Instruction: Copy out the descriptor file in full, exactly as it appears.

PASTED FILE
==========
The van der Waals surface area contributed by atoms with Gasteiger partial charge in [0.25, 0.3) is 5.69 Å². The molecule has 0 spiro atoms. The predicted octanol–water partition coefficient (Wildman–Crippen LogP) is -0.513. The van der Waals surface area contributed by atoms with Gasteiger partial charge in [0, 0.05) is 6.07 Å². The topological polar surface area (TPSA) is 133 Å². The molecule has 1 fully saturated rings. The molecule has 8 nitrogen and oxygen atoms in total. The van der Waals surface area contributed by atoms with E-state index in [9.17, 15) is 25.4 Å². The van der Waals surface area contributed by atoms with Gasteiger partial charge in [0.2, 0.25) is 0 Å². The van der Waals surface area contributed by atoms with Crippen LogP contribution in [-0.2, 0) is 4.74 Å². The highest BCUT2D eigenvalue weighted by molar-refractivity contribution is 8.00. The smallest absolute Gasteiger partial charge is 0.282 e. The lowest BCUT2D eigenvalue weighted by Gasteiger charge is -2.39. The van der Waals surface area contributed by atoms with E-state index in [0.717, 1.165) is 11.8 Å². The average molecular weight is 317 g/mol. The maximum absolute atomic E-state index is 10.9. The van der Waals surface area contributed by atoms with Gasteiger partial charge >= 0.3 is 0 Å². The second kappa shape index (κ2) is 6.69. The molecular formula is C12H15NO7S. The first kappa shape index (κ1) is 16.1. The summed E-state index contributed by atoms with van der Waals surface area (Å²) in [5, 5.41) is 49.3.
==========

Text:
The van der Waals surface area contributed by atoms with Gasteiger partial charge in [0.25, 0.3) is 5.69 Å². The molecule has 0 spiro atoms. The predicted octanol–water partition coefficient (Wildman–Crippen LogP) is -0.513. The van der Waals surface area contributed by atoms with Gasteiger partial charge in [0, 0.05) is 6.07 Å². The topological polar surface area (TPSA) is 133 Å². The molecule has 1 fully saturated rings. The molecule has 8 nitrogen and oxygen atoms in total. The van der Waals surface area contributed by atoms with E-state index in [9.17, 15) is 25.4 Å². The van der Waals surface area contributed by atoms with Gasteiger partial charge in [0.2, 0.25) is 0 Å². The van der Waals surface area contributed by atoms with Crippen LogP contribution in [-0.2, 0) is 4.74 Å². The highest BCUT2D eigenvalue weighted by molar-refractivity contribution is 8.00. The smallest absolute Gasteiger partial charge is 0.282 e. The lowest BCUT2D eigenvalue weighted by Gasteiger charge is -2.39. The van der Waals surface area contributed by atoms with E-state index in [0.717, 1.165) is 11.8 Å². The average molecular weight is 317 g/mol. The maximum absolute atomic E-state index is 10.9. The van der Waals surface area contributed by atoms with Gasteiger partial charge >= 0.3 is 0 Å². The second kappa shape index (κ2) is 6.69. The molecular formula is C12H15NO7S. The first kappa shape index (κ1) is 16.1. The summed E-state index contributed by atoms with van der Waals surface area (Å²) in [5, 5.41) is 49.3.